‘Born and raised’ Texans forced to prove identities under new voter ID law | theguardian.com

There are so many things wrong with this, it is hard to know where start. Yep, it’s a law that solves a problem, which for the most part doesn’t exist.

The fact it takes Eric Keniie 3-buses to get to a vital Texas state service, just shows how broken our transport system is in Austin. Here is a man, which, if as reported, seems a reasonable grasp on life, and a good approach, who makes living as a scrapper, foraging in other peoples garbage and when feeling flush, handout food to neighbors.

So much for the Texas miracle.

‘Born and raised’ Texans forced to prove identities under new voter ID law | US news | theguardian.com.

There are no $1.4 Billion do-overs

There is a better choice and it’s worth the wait, Austin’s strongest and densest corridor: Guadalupe-North Lamar.. Communities want light rail on that route and have written it into the neighborhood plans. The FTA has said it would consider funding a MetroRapid bus-to-light rail conversion in that corridor.

Draft only (for comment_review by Chronicle printad staff)

Prop-1 The Wrong Rail for Austin

From where I see it, this was never about rail, it was always about developing an under-developed corridor of central Austin. A previously undesirable corridor because of it’s proximity to I35 and the noise and congestion associate, along with specific properties, which, without rail wouldn’t be nearly as viable or valuable.

One reason I have not posted to my blog recently is the fact I’ve been spending my time lobbying, writing an posting on why this is the wrong solution. Since my last blog a lot of additional material and discussion has happened. Also, long overdue I’ve joined AURA, a number of their members have produced some great information. I was also impressed with Roger Cauvins’ calm, logical argument at the recent KUT Views and Brews. You can hear the whole Views and Brews here.

From where I sit, this was never about rail, it was always about developing an under-developed corridor of central Austin. A previously undesirable corridor because of it’s proximity to I35 and the noise and associated congestion, along with specific properties, which, without rail wouldn’t be nearly as viable or valuable.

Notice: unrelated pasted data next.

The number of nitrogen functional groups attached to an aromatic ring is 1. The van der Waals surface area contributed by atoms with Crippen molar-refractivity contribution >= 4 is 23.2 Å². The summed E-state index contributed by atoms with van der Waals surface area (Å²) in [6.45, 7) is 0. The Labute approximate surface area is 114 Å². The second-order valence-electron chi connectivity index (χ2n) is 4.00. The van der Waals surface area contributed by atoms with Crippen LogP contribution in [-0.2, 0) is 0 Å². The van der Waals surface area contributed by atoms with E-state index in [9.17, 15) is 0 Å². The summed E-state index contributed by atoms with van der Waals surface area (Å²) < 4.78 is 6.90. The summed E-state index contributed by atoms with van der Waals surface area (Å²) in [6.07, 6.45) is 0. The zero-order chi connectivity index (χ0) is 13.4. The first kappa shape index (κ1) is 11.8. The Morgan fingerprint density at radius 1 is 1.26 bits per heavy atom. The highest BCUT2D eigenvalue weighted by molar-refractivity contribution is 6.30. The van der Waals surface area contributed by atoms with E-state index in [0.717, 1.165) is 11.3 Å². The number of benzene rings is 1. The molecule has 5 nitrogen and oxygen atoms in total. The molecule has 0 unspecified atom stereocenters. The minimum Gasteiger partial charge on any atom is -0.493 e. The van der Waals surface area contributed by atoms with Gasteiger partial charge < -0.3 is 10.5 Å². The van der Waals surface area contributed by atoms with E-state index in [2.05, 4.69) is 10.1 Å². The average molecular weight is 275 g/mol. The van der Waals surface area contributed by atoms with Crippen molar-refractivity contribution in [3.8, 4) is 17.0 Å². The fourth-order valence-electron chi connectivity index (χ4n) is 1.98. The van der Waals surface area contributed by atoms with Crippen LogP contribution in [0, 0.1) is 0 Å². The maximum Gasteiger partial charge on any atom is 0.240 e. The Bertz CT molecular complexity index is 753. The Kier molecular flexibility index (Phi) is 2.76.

An AURA blog post nails where the funding for much of the pro prop-1 support is coming from, and by doing so also confirms what I thought, and had previously heard about the route for the rail in Prop-1.

It’s also well worth listening or watching the following City of Austin Central Corridor Advisory Group. For those that are short of time, use the menu to skip to the citizens communication section and listen to the first speaker, Mike Dahmus. Having been surprised by the direction and format of the meeting, that basically rubber stamped the route, Mike discussed  what was wrong with the selection and the proposal. If you can, continue to listen through the Mueller developers, to Linden Henry and David Dobbs, possibly the two qualified people in Austin on transport.

If you can’t be bothered to listen, Mike has written this elsewhere on the Prop-1 rail proposal.

Project Connect has ignored public input in favor of misrepresentation and obfuscation to justify the predetermined route preference of UT and speculative development interests. Please don’t fall for the premise that this somehow represents good transit planning; so far, most knowledgeable Austin transit activists oppose the plan, and every national transit advocate/expert who has spoken up about it has been amazed at how badly the process was run and how stupid the recommended plan is.

Prop-1 route was decided and heavily influenced by developers, and then a justification sought. It’s easy to see that those in the urban sprawl areas, will vote against this because they’d never use it, and will add circa $300 per year to their property taxes yet many of them commute into the central business district.Meanwhile, those, especially long term residents in the central districts, Zilker, Bouldin, Travis Heights etc. who have seen huge property tax increases as the property value increased, face another $400 per year for a system they can’t use and for which for the most part won’t help with traffic congestion.

It’s worth remembering that unless you die, or move out, an improved property value is worth zero, nothing, nada. However, the tax burden is real. The elderly, retired and those barely surviving now due to increased costs, will now be further penalized by the increased taxes which are proportionately much higher, due to their higher per sq foot property value, which will ultimately force more people to sell their properties and move out, further gentrifying those neighborhoods.

Decaying Texas

It’s been an interesting month. I live in Austin Texas, boom town USA. Everything is happening in construction, although nothing much in transport. In many ways Austin reminds me of rapidly developing cities in China, India and other developing countries. I’ve travelled some inside Texas, but most on I10 and out East. I’ve tended to dismiss what I’ve seen in small towns, mostly because I figured they were unrepresentative.

Earlier this month I did my first real US roadtrip. I had my Mum with me for a month and figured a week or so out of the heat of Texas would be a good thing. We covered 2,500 miles, most up from North West Texas, also New Mexico, and Colorado. On the way back we went via Taos, Santa Fe, and Roswell and then back through West Texas.

There they were small town after small town, decaying. Every now and again you’d drive through a bigger town that wasn’t as bad, but overall massive decay, mostly in the commercial space. Companies had given up, gone bust, or got run out of town by a Walmart 30-50 miles away. Even in the bigger ones, there was really no choice, there were Dollar Stores, Pizza Hut, McDonalds or Burger King, Sonic or Dairy Queen, and gas stations. Really not much else, except maybe a Mexican food stop.